• There are various similar examples where such breakthroughs have happened because there was a real problem. There was an inconsistency and people had to resolve it. It had nothing to do with beauty. Maybe beauty was, in some cases, the personal motivation of the people to work on it. There’s certainly some truth to this, but I don’t think it’s good to turn this story around and say that if we only pay attention to this motivation that comes from ideals of beauty it will lead to progress.
  • If we are working with the wrong theories, we are making the wrong extrapolations, we have the wrong expectations, we make the wrong experiments, and then we don’t get any new data. We have no guidance to develop these theories. So, it’s a chicken and egg problem. We have to break the cycle. I don’t have a miracle cure to these problems. These are hard problems. It’s not clear what a good theory is to develop. I’m not any wiser than all the other 20,000 people in the field.
  • The way that research is funded in foundations of physics and in many other fields just puts a lot of things at a disadvantage that are not pursued anymore. Typically, everything that takes longer than three years to complete, no one will start it because they can’t afford it. They can literally not afford it.
  • Who makes the decisions about the funding? Superficially, people say that it's a funding agency, so it’s the university who get to hire people. But that puts the blame on the wrong party. In the end it’s the community itself who makes the decisions. What do the funding agencies do if they get a proposal? They send it to reviewers. And who are the reviewers? They're people from the same community. If you look at how hiring decisions are being made, there’s some committee and they are people from the same community. They have some advisory boards or something, which contains people from the same community.
  • Even if that wasn’t so, what the people in these committees would be doing is looking at easy measures for scientific success. Presently, the most popular of these measures are the number of publications and the number of citations. And maybe also whether the person has published in high-impact journals. So, these are the typical measures that are presently being used. But what do they measure? They primarily measure popularity. They indicate whether somebody’s research is well received by a lot of people in the same community. And that’s why once a research area grows beyond a certain critical mass, you have sufficiently many people who tell each other that what they’re doing is the good thing to do. They review each other’s papers and say that that’s great and it's what we should continue to do. It’s a problem in all communities that grow beyond a certain size.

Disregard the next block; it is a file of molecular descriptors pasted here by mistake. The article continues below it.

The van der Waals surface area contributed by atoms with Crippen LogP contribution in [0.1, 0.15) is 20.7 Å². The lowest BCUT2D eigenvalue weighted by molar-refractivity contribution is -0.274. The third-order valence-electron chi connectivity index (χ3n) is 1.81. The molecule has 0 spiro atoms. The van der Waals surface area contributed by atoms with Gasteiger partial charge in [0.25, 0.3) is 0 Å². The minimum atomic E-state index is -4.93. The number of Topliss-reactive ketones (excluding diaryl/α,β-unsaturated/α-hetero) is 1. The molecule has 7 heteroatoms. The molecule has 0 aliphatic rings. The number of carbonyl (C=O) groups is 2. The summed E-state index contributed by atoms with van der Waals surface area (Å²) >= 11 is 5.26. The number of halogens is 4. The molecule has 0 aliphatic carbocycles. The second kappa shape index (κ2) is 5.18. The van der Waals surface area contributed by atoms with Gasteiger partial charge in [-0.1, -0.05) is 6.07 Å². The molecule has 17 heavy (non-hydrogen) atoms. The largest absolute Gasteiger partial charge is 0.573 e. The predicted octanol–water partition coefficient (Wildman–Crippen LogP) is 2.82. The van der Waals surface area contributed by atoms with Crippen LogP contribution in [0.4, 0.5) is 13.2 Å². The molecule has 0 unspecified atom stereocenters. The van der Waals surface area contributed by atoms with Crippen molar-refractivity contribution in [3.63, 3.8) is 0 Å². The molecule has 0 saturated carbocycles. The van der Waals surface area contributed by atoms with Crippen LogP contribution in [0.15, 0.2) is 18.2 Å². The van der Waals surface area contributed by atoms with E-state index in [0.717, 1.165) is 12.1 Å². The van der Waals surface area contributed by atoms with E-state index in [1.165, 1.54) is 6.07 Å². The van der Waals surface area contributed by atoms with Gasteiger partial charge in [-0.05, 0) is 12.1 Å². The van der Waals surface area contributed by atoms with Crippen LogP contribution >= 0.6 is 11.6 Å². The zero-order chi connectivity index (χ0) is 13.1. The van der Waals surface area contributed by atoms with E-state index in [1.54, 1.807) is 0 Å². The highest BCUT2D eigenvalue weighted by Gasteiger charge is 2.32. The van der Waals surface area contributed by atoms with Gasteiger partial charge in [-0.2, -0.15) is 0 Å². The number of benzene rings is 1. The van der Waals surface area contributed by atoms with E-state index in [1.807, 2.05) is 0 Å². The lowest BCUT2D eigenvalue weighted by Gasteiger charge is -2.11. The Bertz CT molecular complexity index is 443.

• I later came to the United States and then Canada, and that gave me the opportunity to learn a lot about quantum gravity. I also figured out that much of what goes on in quantum gravity is very detached from reality. It’s pretty much only mathematics. Yes, the mathematics is there, but I still don’t know if it’s the mathematics that describes reality.
  • That’s the very reason why we don’t normally think of gravity as a weak force. It’s the only force that is left over on long distances, and the reason for this is that it adds up. It gets stronger the more mass you pile up. More precisely, we should say that the reason we find it so hard to measure quantum gravitational effects is that we either have a particle that has very pronounced quantum properties, like, say, a single electron or something like that, but then it’s so light that we cannot measure the gravitational field. Or we have some object that is so heavy that we can measure the gravitational field, but then it doesn’t have quantum properties. Okay, so that’s the actual problem.
Josh Flores

TODAYMoms - Should parents be blamed when kids fail at school? - 106 views

    • Josh Flores
       
      Who the heck would click "NO"???
    • Josh Flores
       
      Parents should be held accountable, teachers should be held accountable AND students should be held accountable.
    • Josh Flores
       
      from Lynn Jones (to me?) "How many children do you have? I am an educator and I have 6 children who are all different. My second child, a son, was never told to study, never had a spelling word called out to him, and strieved to make all A's and B's since the 2nd grade. His older brother with an IQ of 128 in the 5th grade didn't care about grades and passing. His younger brother almost graduated high school before him even though they were 3 years apart in age. The oldest son has ADHD. His grandmother was a math teacher and I am a math teacher, but yet that was the subject he failed almost each year and had to go to summer school. He had the same parents and the same environment as his younger brother, but he was lacking the drive that is born in you. I won't go into the differences of the other 4 just to say that the good Lord gifted me with 3 ADHD children when not much was known about it (the oldest is 44). Every child is different and parents must learn not to judge one by the others, just like teachers must not assume that about siblings they teach. A parent can be their to help and try to point them in the right direction with the right work ethics in school, but the bottom line is how much the child cares and wants to achieve. The envolved parent can help the child that sits on the fence and can go on either side, but the ultimate choice is going to be the child's. It is the same with church. You can take the child to church every Sunday, but when they get older it is their decision how to direct their life. I am not saying that a parent shouldn't try every day to give the guidance their children need and deserve, but you can't beat yourself up when things don't go the way you think they should. All a parent can do is standby their child and give them all the love they can and to know that sometimes that is not enough for the child."